The euro case is different from the other currencies, because it doesn’t represent the real value of any economy, but an average of all these countries. So deflating the Euro could be an option as a lot of the euro area economies are below its current value. allowing the countries that are facing more difficulties to increase their exports. But as I said earlier, it is not the only solution, for example in Portugal exports have increased for a long time until the strike of the stevedores, despite the value of the euro.

Stephanie Uribe 12 marzo 2013 - 15:08

I agree with Jorge Schnura, if Mr. Hollande wants the ECB to intevene for consumer confidence, then he is going about it wrong. A free economy is needed for real valuation and for true knowledge of what your country’s status is in real time. Instead he should encourage the EU citizens that the government is doing its job through exports and austerity measures. To give the European people and investors confidence that this will help in the future. To be honest and let them know that it will not be easy. But in the long run it will be better. Instead of keeping the public in ignorant bliss about exchange rates with fake exchange rate appreciation, the government needs to start educating the public on the hard realities of a financial crisis and the sacrifices through long-term structural reform that will need to be made in order to turn the economy around.

Ben Syang 19 marzo 2013 - 13:49

Last year, I actually read the first few chapters of James Rickards’ book. Within the book, he describes this military simulation conducted by the CIA. This simulation was different in that it was the first of its kind to utilize not soldiers and weapons, but currency instruments as weapons of war between different countries.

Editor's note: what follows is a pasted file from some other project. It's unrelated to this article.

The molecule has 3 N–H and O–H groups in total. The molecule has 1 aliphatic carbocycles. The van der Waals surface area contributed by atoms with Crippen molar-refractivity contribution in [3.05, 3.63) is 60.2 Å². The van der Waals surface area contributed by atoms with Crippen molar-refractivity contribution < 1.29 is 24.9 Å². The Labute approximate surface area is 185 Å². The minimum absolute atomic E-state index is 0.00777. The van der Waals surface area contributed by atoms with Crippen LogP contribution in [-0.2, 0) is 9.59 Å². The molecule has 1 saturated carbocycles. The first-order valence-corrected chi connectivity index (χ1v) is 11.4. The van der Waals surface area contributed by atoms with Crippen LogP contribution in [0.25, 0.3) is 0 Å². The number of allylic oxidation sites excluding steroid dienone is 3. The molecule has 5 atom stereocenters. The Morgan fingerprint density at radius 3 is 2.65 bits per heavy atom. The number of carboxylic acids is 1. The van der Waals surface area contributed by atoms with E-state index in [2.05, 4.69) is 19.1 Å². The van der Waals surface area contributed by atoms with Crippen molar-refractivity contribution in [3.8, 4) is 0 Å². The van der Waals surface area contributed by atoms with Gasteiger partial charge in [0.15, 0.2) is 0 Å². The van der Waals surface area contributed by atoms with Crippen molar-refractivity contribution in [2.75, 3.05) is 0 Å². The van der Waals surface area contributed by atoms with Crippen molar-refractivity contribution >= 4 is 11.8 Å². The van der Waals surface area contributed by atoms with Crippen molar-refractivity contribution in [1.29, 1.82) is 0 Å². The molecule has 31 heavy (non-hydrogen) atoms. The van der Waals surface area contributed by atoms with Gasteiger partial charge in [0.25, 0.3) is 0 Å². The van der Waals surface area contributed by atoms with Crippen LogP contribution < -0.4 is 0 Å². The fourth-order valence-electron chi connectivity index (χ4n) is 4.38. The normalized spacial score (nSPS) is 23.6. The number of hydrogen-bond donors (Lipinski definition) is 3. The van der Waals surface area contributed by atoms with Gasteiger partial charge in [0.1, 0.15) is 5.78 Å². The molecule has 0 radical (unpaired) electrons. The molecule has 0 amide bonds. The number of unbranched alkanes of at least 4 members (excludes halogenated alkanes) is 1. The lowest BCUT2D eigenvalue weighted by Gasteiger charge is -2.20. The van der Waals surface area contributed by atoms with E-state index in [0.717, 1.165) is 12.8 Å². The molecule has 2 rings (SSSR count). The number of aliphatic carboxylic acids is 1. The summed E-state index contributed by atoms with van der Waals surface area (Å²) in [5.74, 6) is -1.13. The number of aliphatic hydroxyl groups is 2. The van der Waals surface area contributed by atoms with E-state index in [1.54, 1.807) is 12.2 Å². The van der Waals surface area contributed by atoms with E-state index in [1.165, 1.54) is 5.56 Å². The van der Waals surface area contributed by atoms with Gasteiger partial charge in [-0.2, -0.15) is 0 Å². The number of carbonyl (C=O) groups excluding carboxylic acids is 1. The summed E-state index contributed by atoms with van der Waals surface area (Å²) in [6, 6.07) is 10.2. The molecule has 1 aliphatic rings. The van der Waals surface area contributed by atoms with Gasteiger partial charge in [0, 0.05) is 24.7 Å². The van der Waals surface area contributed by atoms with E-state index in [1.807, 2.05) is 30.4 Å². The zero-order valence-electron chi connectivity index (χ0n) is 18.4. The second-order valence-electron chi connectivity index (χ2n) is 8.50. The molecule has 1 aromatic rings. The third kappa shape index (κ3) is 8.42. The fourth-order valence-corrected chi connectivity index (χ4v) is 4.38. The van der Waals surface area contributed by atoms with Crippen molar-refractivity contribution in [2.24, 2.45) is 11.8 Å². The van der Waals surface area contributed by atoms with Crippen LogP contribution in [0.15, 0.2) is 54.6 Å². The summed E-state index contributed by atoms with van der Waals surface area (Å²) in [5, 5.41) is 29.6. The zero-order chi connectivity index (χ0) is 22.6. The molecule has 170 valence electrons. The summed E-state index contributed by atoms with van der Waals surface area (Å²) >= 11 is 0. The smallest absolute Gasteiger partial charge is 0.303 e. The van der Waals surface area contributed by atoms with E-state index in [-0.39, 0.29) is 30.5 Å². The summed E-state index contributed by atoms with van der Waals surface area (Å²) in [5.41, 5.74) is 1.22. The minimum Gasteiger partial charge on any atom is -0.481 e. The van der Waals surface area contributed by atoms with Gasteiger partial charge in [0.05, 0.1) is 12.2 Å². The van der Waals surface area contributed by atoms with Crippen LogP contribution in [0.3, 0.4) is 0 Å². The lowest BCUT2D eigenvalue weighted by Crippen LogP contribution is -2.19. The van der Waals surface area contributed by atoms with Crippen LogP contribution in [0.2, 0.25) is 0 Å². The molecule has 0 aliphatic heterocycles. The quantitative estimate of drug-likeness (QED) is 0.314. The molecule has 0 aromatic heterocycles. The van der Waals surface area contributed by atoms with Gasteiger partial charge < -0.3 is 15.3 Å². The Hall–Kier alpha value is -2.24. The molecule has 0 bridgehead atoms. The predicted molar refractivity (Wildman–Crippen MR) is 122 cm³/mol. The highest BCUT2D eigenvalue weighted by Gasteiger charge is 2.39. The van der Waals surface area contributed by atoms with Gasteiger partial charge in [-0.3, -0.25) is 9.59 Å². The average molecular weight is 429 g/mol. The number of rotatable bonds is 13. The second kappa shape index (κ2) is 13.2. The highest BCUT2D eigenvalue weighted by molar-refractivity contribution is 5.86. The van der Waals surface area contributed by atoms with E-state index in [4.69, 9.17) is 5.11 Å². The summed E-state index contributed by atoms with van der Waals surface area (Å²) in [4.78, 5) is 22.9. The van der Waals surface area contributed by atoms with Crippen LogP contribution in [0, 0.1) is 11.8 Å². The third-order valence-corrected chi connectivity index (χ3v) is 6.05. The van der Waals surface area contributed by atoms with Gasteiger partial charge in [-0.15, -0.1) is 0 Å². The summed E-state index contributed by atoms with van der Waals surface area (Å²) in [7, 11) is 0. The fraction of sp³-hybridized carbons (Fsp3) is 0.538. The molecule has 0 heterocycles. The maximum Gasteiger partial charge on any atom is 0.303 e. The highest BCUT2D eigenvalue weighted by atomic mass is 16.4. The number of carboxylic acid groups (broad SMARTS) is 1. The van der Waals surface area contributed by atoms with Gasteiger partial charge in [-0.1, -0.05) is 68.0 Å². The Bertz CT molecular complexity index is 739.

The term “currency war” was coined by Brazil Finance Minister Guido Mantega. In fact, he was cited again in the following article from February 2013. (http://www.reuters.com/article/2013/02/08/us-g20-brazil-euro-idUSBRE9170N220130208)

In the article, Guido Mantega specifically addresses the impact of a European introduction into the “global currency war.” There is a point that I definitely agree with from Guido, where he says that competitive devaluations equate to “battling over scraps.” I will admit that Guido is somewhat of a hipocrite, as Brazil has actively been trying to devalue its currency.

As our economies become truly interconnected and global, Guido’s point ultimately becomes truth. When you raise tariffs against a country, that country will raise tariffs against you. Same goes for currencies: when you lower the value of your currency, so does another country. Like tariffs and other protectionist policies, currency devaluation is a hindrance to free market operations. I don’t think that such policies are beneficial to the global economy. In fact, we have seen fixed exchange rate policies severely hampering economic progress in other countries – notably Venezuela.

Josephine Kant 12 abril 2013 - 10:36

As we’ve been discussing a lot about currency wars on this blog, I wanted to spark a new debate on a different type of currency: the Bitcoin. For those of you that haven’t heard about Bitcoin yet, it is a global “virtual” private currency. It has gained a lot of media attention lately as it has been reported to be a scam and even deemed a “ponzi scheme”. Many investors believe that this internet currency will soon collapse and that it is not protected well enough. So what does a virtual currency have to do with a global currency war? Well, the Bitcoin value fluctuates depending on demand and supply just like in the real currency markets – so the value could easily fall by 100%, scamming people of their money.